20 International Parties and Festivals Worth Traveling For
Calling all party animals.
Welcome back to festival season, you Coachella-loving fiends. A slew of the world’s most popular music fests are back in full swing after two pandemic-marred years off—as are the days of soaking up Vitamin D, packing sardine-like, into energetic crowds buzzing on who-knows-what, and basking in the sonic glow of our favorite artists. God bless.
For our travelers out there, there’s never been a better time to expand your horizons and sample a few international parties that take fun to a new extreme. From engaging in a full-blown tomato battle in the streets of Spain to coffin-racing in honor of a cryogenically-frozen dead guy in Colorado, fuel your wanderlust with these 20 can’t-miss parties, holidays, and festivals around the globe.
May 1, 2022
On May 1, all of Finland seems to come out to play for two days to celebrate Vappu, which marks the end of winter and is the country’s equivalent Labor Day. “It’s proper mayhem, a two-day celebration where literally everyone is on the streets, rain or shine,” says Jasper Pääkkönen, a Finnish fly fisherman, actor, and sauna man.
The nationwide festivities mark the beginning of spring, yes, but don’t pack away your winter coat just yet. “The weather tends to be bad rather than good at these latitudes, but no one cares,” Pääkkönen says. “The place to celebrate it in Helsinki would be in the Kaivopuisto and Tähtitorninmäki parks, where hundreds of thousands of people gather for a picnic."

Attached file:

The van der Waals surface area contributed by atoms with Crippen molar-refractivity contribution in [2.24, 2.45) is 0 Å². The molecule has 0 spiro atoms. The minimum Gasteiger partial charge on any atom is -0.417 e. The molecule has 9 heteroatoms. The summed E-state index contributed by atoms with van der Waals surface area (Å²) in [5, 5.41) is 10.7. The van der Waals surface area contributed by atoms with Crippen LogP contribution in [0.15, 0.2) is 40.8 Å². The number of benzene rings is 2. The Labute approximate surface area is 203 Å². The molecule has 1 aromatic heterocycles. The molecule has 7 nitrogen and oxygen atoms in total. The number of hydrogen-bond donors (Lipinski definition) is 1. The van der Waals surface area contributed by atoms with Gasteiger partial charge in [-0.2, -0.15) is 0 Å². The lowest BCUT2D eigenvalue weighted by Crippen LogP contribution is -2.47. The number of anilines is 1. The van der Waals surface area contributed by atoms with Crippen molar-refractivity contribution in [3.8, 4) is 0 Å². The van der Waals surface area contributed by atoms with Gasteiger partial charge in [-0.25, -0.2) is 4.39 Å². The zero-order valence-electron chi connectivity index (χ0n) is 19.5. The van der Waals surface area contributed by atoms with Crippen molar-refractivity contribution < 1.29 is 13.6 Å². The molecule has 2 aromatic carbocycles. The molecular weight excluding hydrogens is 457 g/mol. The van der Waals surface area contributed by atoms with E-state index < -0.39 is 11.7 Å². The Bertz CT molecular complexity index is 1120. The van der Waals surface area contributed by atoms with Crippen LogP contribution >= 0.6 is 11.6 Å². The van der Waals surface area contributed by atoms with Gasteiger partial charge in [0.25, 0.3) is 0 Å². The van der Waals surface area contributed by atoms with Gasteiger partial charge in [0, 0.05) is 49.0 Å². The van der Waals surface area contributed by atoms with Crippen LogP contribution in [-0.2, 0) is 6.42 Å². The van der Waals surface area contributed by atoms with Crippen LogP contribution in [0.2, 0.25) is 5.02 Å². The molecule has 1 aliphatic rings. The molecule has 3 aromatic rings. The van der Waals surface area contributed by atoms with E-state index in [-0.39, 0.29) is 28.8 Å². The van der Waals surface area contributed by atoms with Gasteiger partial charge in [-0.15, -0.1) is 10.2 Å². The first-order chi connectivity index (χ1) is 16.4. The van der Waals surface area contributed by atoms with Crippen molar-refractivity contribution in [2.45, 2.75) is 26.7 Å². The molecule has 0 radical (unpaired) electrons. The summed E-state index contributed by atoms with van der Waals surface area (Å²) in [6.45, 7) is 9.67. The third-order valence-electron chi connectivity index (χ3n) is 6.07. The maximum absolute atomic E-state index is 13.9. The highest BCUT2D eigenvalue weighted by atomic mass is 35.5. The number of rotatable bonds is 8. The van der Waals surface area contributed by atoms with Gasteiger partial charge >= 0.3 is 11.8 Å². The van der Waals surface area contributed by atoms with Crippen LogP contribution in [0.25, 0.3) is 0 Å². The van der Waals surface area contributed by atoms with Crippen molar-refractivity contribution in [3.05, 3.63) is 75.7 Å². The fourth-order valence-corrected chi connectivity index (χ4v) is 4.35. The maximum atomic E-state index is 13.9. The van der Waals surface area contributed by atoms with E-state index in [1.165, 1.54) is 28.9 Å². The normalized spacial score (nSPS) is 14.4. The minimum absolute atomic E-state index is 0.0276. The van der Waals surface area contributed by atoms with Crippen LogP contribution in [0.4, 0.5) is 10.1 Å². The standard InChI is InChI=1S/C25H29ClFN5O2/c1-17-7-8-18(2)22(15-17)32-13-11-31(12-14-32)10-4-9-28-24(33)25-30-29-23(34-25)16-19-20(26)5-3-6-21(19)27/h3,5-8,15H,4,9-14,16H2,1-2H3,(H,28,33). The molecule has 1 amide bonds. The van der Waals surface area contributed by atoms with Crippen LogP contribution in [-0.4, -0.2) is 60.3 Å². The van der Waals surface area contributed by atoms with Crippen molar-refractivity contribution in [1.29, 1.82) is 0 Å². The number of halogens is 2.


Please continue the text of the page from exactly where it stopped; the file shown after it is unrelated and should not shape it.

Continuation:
May 27 - June 18, 2022
Vivid Sydney is a three-week-long 24/7 extravaganza—the “world’s largest festival of light, music, and ideas, and now the largest event in Australia,” says Sandra Chipchase, Chief Executive Officer of Destination NSW. The city dazzles with massive light installations and projections that complement a program of music performances, discussions, and debates.
“Vivid Sydney is incredibly special and a unique time to visit Sydney. Amazing art installations and creative projections transform Sydney’s architecture and open spaces along the Harbour foreshore, painting the Harbour City in a canvas of light."